Indie developer Tenebra Studios is in early development on a game called Dungeons & Disco, using it's own in-house roguelike engine. It's awfully early days, but we thought the concept art and screens were worth sharing simply because... well... we just never saw this game coming.
For another like-minded trip into gaming weirdness, check out Nimblebit's Disco Zoo.
Hot on the heels of the recent news that Warner Brothers will be publishing a mobile tie in for their upcoming console brawler, Mortal Kombat X, the prolific company has just announced a bevvy of new titles for their growing mobile empire. And it comes as no surprise that the lineup features a whole lot of their video game go-to guy, Batman.
At its heart, Kickstarter has a pretty straightforward premise. Developers showcase their ideas along with a variety of backer rewards and stretch goals, and depending on the quality of their pitch, the game will fall short, just scrape by, or completely surpass its funding goals. Though this is not always the case and sometimes game that are worthy of your money are unsuccessful - just look at Day for Night Games’ The Black Glove.
This mysterious game looked absolutely gorgeous and with a trusted team of ex-Irrational (BioShock) developers on board - and the support of Ken Levine himself - the game seemed like a guaranteed hit. Although The Black Glove was undeniably appealing to the peepers, a lot of prospective backers were left scratching their heads wondering what The Black Glove was all about, so the game never hit its funding goal. This is where Nik’s Kickstarter campaign for Albert & Otto excels. It’s a lucid exhibit of everything the game could become if it finds successful funding.
For many of us, games are about escapism. About stepping out of our ordinary lives of desks and reports, and into a world far different from our own. How then do we approach horror games? Where we are thrown into a world far darker and more insidious than our own. Far darker than late night worries. Far more claustrophobic than the morning commute.
Well for those of you who love that feeling of dread and confinement, welcome to Taphobos.
To play Taphobos all you will need is a PC, an Oculus Rift, two pairs of headphones and a microphone. Oh, and a full sized, wooden coffin. Yes, you read that right, forget the Powerglove or the Sega CD, tomorrow's gaming peripheral is a coffin.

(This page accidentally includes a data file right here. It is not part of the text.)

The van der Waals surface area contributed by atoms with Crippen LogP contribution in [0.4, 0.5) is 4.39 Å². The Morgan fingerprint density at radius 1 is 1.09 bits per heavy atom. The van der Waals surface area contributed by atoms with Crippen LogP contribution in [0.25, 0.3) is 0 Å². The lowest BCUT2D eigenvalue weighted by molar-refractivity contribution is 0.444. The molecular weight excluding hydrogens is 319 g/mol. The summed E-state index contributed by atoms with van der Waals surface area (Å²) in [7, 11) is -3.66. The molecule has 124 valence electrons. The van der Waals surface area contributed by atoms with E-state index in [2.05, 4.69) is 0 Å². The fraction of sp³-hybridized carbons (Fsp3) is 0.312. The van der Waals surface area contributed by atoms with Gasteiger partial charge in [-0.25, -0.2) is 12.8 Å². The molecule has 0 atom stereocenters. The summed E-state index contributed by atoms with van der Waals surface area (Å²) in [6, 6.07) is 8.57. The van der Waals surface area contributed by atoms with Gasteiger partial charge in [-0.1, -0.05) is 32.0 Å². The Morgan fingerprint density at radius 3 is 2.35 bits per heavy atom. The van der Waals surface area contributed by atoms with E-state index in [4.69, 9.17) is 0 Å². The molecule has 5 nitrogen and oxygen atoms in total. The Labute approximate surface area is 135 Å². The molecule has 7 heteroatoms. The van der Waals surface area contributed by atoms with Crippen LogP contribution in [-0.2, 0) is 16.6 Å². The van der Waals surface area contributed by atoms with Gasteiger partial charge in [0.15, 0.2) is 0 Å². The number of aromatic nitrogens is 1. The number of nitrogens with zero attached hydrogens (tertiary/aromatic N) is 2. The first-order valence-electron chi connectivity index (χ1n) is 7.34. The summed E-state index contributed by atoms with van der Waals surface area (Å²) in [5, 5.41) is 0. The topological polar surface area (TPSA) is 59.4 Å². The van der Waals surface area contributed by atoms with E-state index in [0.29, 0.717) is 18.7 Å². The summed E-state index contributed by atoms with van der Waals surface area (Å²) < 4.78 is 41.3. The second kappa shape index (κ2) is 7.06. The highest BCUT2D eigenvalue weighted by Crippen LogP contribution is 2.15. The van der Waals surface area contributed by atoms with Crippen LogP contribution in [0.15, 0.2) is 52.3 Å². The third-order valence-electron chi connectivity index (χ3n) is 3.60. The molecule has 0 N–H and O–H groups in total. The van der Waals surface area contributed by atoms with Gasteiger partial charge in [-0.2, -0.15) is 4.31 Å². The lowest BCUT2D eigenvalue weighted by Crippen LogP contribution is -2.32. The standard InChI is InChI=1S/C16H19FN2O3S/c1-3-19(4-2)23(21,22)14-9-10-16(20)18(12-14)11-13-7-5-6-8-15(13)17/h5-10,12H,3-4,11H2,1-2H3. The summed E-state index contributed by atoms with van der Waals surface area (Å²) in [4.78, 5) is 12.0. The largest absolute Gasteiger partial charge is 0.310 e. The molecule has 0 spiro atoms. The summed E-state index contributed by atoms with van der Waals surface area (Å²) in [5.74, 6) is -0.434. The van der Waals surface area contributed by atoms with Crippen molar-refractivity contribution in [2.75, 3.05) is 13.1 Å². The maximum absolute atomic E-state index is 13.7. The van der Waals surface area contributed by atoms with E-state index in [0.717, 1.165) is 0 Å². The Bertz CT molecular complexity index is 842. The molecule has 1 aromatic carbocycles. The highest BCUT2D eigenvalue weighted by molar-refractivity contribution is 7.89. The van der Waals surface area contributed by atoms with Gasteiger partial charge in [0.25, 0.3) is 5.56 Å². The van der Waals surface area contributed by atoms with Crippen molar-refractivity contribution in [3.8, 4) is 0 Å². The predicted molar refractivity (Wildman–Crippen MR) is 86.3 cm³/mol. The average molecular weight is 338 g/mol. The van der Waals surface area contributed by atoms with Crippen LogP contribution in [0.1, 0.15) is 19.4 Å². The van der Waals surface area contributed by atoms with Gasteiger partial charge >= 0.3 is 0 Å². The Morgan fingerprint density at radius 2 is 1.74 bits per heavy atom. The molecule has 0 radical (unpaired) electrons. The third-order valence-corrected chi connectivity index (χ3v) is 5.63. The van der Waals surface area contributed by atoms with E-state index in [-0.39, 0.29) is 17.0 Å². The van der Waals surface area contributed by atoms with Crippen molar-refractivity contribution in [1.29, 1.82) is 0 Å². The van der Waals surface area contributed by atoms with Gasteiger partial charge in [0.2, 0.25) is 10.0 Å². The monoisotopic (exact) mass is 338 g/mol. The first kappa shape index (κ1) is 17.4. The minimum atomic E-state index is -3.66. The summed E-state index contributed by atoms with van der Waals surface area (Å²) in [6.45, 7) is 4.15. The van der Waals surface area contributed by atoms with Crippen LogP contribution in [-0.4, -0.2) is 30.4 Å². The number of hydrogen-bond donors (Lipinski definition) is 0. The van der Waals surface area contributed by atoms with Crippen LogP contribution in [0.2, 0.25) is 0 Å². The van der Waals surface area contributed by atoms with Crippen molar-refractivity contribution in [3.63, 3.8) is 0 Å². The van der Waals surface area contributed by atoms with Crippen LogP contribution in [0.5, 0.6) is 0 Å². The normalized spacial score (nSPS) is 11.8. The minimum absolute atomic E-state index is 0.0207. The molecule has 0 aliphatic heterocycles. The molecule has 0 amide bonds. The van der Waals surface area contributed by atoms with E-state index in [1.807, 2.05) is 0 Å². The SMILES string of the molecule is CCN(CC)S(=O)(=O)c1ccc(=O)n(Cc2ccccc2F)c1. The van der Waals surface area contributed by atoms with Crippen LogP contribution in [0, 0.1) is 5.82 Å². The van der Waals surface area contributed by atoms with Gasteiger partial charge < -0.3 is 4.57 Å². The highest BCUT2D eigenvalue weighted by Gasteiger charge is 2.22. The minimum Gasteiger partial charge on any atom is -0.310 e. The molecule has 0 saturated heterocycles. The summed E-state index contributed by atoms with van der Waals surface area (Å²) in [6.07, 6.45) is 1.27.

In Taphobos you play one of two roles, either the person in the coffin or the person outside. As the person in the coffin, you wear the Oculus Rift. Even though the coffin itself is open and sitting in the real world; what you see is the inside of the sealed box, deep below the ground. Your only lifeline is a phone call with your partner outside. You then need to use clues hidden inside the coffin to direct your friend to find your burial site. All the while contending with depleting oxygen and battery life. I think it sounds horrifying, but that could be my will to live showing.
As the second person you play in a more traditional first-person setting, where you follow clues given by the buried player to explore around the above ground environment, trying to find where your friend has been buried before he runs out of oxygen or the phone call drops out.
Taphobos is of course in early development, having been conceived at a two day hackathon at the University of Nottington, and will be shown at EGX Rezzed in London next month. Taphobos plays on the fear of being buried alive, but intelligently also plays on the concept of survivor guilt and the feelings of anguish and worry when someone else is depending on you. This has been used as the basis for one of the lead designers' Masters thesis on uncomfortable gaming experiences.
Look for coffin peripherals in your local retail outlet shortly! In the interim, for a fantastic audio/horror experience that does away with normal sight, play the excellent Papa Sangre II, where Sean Bean narrates your through the afterlife.